An upsurge of the demand of air services in the UKs airspace prompted the need to initiate the process of developing an integrated control information system that would meet the new safety requirements. The upgrade began with a clear definition of the scope project. The process was then divided into verifiable chronological phases with each phase assigned distinct activities and the goals of performing such activities. Notably, the process of developing a new system at Swanwick was divided into two major phases; hardware development and software development. The phase for the development of hardware was implemented within schedule, that is, in 1991.The upgrade of the systems software was completed in January 2002.This time of completion was way behind schedule since the time for full implementation of the project was set to take place in 1996. As revealed in the case study, the delay was caused by several factors associated with the complexity of managing of large IT projects.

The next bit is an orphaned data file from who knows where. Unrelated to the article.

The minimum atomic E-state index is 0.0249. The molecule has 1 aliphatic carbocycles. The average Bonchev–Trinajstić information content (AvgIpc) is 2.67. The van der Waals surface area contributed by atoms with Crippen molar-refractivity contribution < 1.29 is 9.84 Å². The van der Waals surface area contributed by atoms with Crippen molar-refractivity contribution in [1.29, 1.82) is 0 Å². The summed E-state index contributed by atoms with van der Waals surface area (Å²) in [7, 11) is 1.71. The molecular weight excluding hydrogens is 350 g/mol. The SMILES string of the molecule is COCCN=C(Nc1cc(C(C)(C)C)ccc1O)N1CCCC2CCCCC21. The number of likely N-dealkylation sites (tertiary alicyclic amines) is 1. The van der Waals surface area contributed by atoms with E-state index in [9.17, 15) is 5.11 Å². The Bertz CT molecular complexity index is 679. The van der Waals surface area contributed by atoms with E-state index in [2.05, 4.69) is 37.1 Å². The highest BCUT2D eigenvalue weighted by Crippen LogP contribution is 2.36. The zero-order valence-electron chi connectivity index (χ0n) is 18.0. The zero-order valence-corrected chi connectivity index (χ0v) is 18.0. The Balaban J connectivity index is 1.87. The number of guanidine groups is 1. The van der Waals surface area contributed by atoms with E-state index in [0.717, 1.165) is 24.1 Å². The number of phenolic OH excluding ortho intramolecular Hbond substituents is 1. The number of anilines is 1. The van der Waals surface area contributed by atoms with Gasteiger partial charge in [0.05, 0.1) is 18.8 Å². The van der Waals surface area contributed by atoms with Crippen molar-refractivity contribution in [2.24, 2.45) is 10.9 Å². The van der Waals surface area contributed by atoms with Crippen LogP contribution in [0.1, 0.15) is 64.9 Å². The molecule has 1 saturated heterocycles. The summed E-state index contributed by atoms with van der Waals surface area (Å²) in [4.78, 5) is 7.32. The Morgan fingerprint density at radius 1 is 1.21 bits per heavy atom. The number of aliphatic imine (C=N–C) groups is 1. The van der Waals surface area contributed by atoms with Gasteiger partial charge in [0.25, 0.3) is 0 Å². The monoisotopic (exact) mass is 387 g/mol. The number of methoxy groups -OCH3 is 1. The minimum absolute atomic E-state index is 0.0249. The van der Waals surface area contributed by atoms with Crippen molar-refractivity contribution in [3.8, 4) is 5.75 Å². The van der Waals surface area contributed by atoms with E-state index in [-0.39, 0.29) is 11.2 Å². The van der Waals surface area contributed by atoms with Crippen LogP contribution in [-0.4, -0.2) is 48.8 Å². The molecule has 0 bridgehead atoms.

Evaluation of the Performance of the Project
Measurement of the performance of a project is a major source of lessons for project managers. For instance, project measurement may be used as a tool for determining the unique challenges that affect the implementation of certain projects. In this regard, some project management scholars have argued that the success or failure of a project may not be conclusively determined due to the different interpretations of the terms success and failure. Other academicians suggest that evaluation of the success or failure of a project can be determined by assessing the critical factors for successful project delivery (Elattar, 2009). To this end, various definitions emerge in regards to what actually constitutes project failure or success.